The journey to work seems to get worse each day and commuters are trying to find new ways to beat the queues, with one in five turning to e-scooters instead of taxis and their own cars. This could be good news for the drive to reduce emissions and improve air quality.
As we continue the drive towards cutting pollution, a vehicle’s green credentials are top of the list for taxi drivers when it’s time to change their cabs.
While their new vehicle has to be suited to private-hire taxi work, its emissions are now just as important to drivers as the amount of room for passengers and luggage.
Taxi drivers have had their say on plans to ban petrol and diesel cabs in Reading from 2028.
Consultation on Reading Borough Council’s Hackney Carriage and Private Hire Strategy 2023-28 ended recently, with one of the main goals being to “phase out the use of petrol and diesel-only cars and vehicles in an effort to improve air quality and reduce carbon emissions”.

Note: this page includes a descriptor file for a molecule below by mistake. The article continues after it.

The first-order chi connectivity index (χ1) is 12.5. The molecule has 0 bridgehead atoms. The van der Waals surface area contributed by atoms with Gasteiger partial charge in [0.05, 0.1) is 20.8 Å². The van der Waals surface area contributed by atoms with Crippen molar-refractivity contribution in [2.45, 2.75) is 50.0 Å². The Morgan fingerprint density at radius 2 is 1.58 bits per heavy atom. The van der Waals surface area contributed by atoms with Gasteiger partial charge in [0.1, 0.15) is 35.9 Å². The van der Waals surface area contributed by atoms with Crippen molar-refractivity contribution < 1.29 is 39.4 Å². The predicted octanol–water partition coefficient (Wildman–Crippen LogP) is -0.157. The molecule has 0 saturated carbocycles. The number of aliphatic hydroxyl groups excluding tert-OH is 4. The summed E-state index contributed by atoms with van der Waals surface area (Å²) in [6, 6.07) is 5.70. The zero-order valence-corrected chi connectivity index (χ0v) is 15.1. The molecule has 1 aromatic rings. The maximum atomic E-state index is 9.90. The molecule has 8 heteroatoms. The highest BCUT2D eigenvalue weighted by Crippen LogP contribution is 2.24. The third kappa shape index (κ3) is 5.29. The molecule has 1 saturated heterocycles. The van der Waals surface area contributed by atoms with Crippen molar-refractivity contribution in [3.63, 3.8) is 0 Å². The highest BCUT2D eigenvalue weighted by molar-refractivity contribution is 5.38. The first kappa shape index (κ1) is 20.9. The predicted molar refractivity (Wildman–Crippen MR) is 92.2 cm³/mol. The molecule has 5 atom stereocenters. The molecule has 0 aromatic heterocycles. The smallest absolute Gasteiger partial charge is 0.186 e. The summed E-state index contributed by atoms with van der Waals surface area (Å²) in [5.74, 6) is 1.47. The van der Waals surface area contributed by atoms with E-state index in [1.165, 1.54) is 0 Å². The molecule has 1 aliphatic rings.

Buying a car is a huge financial undertaking that requires years of planning and saving by taxi drivers.
Many factor in the cost of replacing their vehicles every 10 years – or the maximum time allowed by their licensing authority.
A taxi driver who wrongly received eight Clean Air Zone penalty charges has received an apology from a council after fines totalling almost £1,000 were cancelled.
Abdul Raheem is one of a number of taxi drivers who have complained to Sheffield City Council that they received the penalty charges, even though their vehicles meet emissions standards or were exempt from the scheme at the time.
Drivers of older, more-polluting vehicles in central London have had to pay the Congestion Charge, Ultra Low Emission Zone (ULEZ) and/or Low Emission Zone (LEZ) charges, which has already had an impact on professionals such as taxi drivers.
But from today, the ULEZ scheme has been expanded to include the whole of Greater London within the M25 – adding a further 5 million people.